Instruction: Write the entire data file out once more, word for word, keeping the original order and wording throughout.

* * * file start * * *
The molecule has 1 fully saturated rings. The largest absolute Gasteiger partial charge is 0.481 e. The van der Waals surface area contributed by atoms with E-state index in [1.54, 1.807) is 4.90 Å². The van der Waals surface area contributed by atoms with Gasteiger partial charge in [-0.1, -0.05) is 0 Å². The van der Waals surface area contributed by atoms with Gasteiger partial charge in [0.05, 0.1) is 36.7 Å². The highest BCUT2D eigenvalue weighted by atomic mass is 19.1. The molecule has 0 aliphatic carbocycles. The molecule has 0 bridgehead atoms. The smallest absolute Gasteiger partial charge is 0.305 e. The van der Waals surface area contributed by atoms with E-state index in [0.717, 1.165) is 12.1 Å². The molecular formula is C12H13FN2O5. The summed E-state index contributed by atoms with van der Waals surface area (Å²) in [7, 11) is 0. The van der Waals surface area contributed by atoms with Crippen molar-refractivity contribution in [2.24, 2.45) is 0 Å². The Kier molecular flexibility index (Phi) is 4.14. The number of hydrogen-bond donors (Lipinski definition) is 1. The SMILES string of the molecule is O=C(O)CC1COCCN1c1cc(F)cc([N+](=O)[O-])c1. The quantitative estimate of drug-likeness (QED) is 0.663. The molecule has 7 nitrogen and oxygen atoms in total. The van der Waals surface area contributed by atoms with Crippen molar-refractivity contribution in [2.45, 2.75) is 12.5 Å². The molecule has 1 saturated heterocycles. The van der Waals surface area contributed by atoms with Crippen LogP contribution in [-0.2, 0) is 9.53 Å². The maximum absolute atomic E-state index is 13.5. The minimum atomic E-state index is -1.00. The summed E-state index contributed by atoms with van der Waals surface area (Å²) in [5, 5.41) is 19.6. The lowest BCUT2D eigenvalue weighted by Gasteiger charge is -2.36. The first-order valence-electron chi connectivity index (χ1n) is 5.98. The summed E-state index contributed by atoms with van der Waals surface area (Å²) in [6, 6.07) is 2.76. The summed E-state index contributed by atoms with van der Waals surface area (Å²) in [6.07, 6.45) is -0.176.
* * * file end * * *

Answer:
The molecule has 1 fully saturated rings. The largest absolute Gasteiger partial charge is 0.481 e. The van der Waals surface area contributed by atoms with E-state index in [1.54, 1.807) is 4.90 Å². The van der Waals surface area contributed by atoms with Gasteiger partial charge in [-0.1, -0.05) is 0 Å². The van der Waals surface area contributed by atoms with Gasteiger partial charge in [0.05, 0.1) is 36.7 Å². The highest BCUT2D eigenvalue weighted by atomic mass is 19.1. The molecule has 0 aliphatic carbocycles. The molecule has 0 bridgehead atoms. The smallest absolute Gasteiger partial charge is 0.305 e. The van der Waals surface area contributed by atoms with E-state index in [0.717, 1.165) is 12.1 Å². The molecular formula is C12H13FN2O5. The summed E-state index contributed by atoms with van der Waals surface area (Å²) in [7, 11) is 0. The van der Waals surface area contributed by atoms with Crippen molar-refractivity contribution in [2.24, 2.45) is 0 Å². The Kier molecular flexibility index (Phi) is 4.14. The number of hydrogen-bond donors (Lipinski definition) is 1. The SMILES string of the molecule is O=C(O)CC1COCCN1c1cc(F)cc([N+](=O)[O-])c1. The quantitative estimate of drug-likeness (QED) is 0.663. The molecule has 7 nitrogen and oxygen atoms in total. The van der Waals surface area contributed by atoms with Crippen molar-refractivity contribution in [2.45, 2.75) is 12.5 Å². The molecule has 1 saturated heterocycles. The van der Waals surface area contributed by atoms with Crippen LogP contribution in [-0.2, 0) is 9.53 Å². The maximum absolute atomic E-state index is 13.5. The minimum atomic E-state index is -1.00. The summed E-state index contributed by atoms with van der Waals surface area (Å²) in [5, 5.41) is 19.6. The lowest BCUT2D eigenvalue weighted by Gasteiger charge is -2.36. The first-order valence-electron chi connectivity index (χ1n) is 5.98. The summed E-state index contributed by atoms with van der Waals surface area (Å²) in [6, 6.07) is 2.76. The summed E-state index contributed by atoms with van der Waals surface area (Å²) in [6.07, 6.45) is -0.176.